The Land Rover Owners Wife

We have some red in the garden


Look! It's turning orange!

Look! It’s turning orange!

To be absolutely truthful, it’s more of an orange colour at the moment and it is in the little greenhouse but it’s official – one of the greenhouse tomatoes is turning red! I find that there is a point when the first tomato starts to change colour, where doubt sets in and you can’t be certain whether the slight discolouration you are seeing, is the start of the ripening process or a sign that your carefully nutured plants are ailing and the fruit is actually rotting.

The relief when the first hint of orange appears, is enormous and I can relax and celebrate this landmark event, knowing that now one of the tomatoes has started to ripen, the others on the plant won’t be that far behind. Not surprisingly, it’s one of the shop bought tomato plants that has begun the process. These have always been a couple of weeks ahead of my own grown plants, following a pretty disastrous start to the growing season and yet I’m still not convinced that they are the Gardeners Delight Cherry tomatoes the label said because, for the most part, the trusses are full of larger, salad sized tomatoes. Not that it matters at all, as the Mudlets are more than happy to snack on fresh tomatoes, whatever their size.

An abundance of tomatoes

An abundance of tomatoes

There are a load of tomatoes on the home grown plant which shares greenhouse space with the shop bought plants and out in the beds, a dozen other plants have varying numbers of tomatoes on them and it’s to be hoped that the sun will hang around long enough to ripen these for us.

Little Mudlet was delighted at the sight of the very nearly fully orange tomato this evening and grew even more excited when she spotted several fat cucumbers growing on their vines – cucumber is another favoured snack in the Mud household.

The silks are showing

The silks are showing

Back out amongst the beds and we finally have the first silks of a female showing on one of the sweet corn stalks. Unfortunately 1 between 4 doesn’t divide very well and so fingers crossed for more females showing themselves over the next few days. One of the ‘down sides’ of homegrown corn on the cob is that once you’ve eaten a corn from your own garden or allotment, it is almost impossible to go back to shop bought, They simply can’t compete in the taste department. Plant to plate in under 20 minutes and every morsel of sunshine and rain soaked goodness can be tasted in every single bite …… but we’re still a long ways from that yet and whether or not the corns will ripen before the weather changes is another concern to add to my growing list but there is absolutely nothing I can do to hasten the process, so I’m trying not to think about it.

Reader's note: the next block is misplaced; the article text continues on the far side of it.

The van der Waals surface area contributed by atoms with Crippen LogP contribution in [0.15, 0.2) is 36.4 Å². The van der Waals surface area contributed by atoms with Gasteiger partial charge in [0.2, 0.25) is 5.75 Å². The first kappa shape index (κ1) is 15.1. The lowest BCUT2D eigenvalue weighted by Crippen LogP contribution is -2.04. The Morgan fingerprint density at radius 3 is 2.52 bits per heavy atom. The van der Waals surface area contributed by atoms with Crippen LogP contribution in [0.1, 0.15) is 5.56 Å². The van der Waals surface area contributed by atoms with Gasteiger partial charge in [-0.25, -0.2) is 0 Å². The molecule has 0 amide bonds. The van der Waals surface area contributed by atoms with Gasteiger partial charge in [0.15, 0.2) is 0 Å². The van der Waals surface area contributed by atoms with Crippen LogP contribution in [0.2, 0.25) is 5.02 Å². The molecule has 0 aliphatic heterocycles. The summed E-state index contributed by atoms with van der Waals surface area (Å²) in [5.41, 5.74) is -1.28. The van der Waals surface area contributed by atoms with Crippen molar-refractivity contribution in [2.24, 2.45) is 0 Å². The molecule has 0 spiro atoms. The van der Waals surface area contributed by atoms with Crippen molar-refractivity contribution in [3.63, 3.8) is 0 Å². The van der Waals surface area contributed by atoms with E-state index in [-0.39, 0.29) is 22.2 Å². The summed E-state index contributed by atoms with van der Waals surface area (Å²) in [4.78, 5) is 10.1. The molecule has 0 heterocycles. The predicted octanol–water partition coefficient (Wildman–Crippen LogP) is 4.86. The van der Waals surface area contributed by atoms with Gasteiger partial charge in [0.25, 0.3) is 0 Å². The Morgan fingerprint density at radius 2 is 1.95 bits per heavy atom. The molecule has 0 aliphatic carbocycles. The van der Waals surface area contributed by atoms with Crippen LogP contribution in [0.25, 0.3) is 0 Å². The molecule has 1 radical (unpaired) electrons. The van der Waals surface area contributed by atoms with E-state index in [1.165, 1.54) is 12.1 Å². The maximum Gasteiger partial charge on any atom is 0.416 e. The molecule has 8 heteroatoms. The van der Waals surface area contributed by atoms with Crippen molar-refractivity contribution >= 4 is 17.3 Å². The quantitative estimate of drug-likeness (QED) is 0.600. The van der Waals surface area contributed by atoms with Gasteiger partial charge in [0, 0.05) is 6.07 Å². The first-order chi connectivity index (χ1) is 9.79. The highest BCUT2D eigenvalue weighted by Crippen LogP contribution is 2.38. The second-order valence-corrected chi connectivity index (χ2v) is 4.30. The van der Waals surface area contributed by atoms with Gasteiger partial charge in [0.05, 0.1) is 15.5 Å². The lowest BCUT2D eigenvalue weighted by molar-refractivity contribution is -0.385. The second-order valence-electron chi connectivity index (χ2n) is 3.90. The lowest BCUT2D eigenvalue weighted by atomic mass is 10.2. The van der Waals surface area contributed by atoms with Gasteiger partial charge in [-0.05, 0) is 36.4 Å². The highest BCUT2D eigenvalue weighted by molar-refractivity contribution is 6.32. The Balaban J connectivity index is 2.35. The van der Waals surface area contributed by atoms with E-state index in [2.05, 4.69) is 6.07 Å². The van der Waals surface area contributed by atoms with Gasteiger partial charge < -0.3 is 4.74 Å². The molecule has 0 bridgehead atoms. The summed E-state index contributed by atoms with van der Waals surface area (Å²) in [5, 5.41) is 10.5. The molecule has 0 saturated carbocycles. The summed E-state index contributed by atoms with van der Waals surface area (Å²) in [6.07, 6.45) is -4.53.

I have to say that one of the successes of this year has got to be the mangetout. You wouldn’t have thought it to see them a few weeks ago, following the pigeon attack but these have recovered amazingly well and we have had an abundance of mangetout pods for the last 5 weeks or so. And still they keep on producing with more and more flowers following on! Again, the Mudlets are happy to have handfuls of these raw, as a snack or part of their meal and it is one of those cases when the ease with which mangetout can be grown and the prolific nature of these plants, really does make them a worthwhile investment, especially when you consider the price of a small pack in the Supermarkets.

What pigeon damage?

What pigeon damage?

Mangetout don’t even take up that much space, unlike peas and I have two, 6 cane wigwams taking up a meter squared each, as well as another 4 plants growing against the fence behind the wigwams. In terms of the ratio of crop to space needed, I think this is a pretty good trade off and I plan to grow mangetout with Gardening Club next season, specifically a stunning yellow variety which was available at the Real Seed Catalogue this year and I hope will be available in the 2014 catalogue when it goes on-line in October.

Well I think that’s my garden updated for now, other than to say that the Anna Swartz Hubbard Squash, hand pollinated with a view to producing a squash filled with true seed for growing next year, has started to swell but only time well tell if the pollination was a proper success, or if the squash will, as is often the case with squash and pumpkins, stop growing for no apparent reason. My fingers are well and truly crossed on this one, as one day, I’d love to have more saved seed than shop bought in my seed box.


4 thoughts on “We have some red in the garden

  1. Yea!!! It begins …the tomato crop. Mine usually manage to get sick at some stage of ripening but at the moment they are blooming with health, so fingers crossed. x

    • Lol, for once Mud and I are in total harmony with our need for continued sunshine – him so that he can get the last of the body panels finished and me so that my tomatoes ripen before blight sets in (though a little bit of rain at night wouldn’t go amiss) ๐Ÿ™‚ xx

  2. No greenhouse here. I’ve grown toms outdoors and been very successful but after the last 2 summers had decided not to bother this year. Hindsight is a wonderful thing!

    • I love having my greenhouses. They’re only the cheaper polycarbonate paneled type but they do the job. Mud has promised me another, larger and probably glazed one, so that I can grow even more ‘delicate’ things ๐Ÿ™‚

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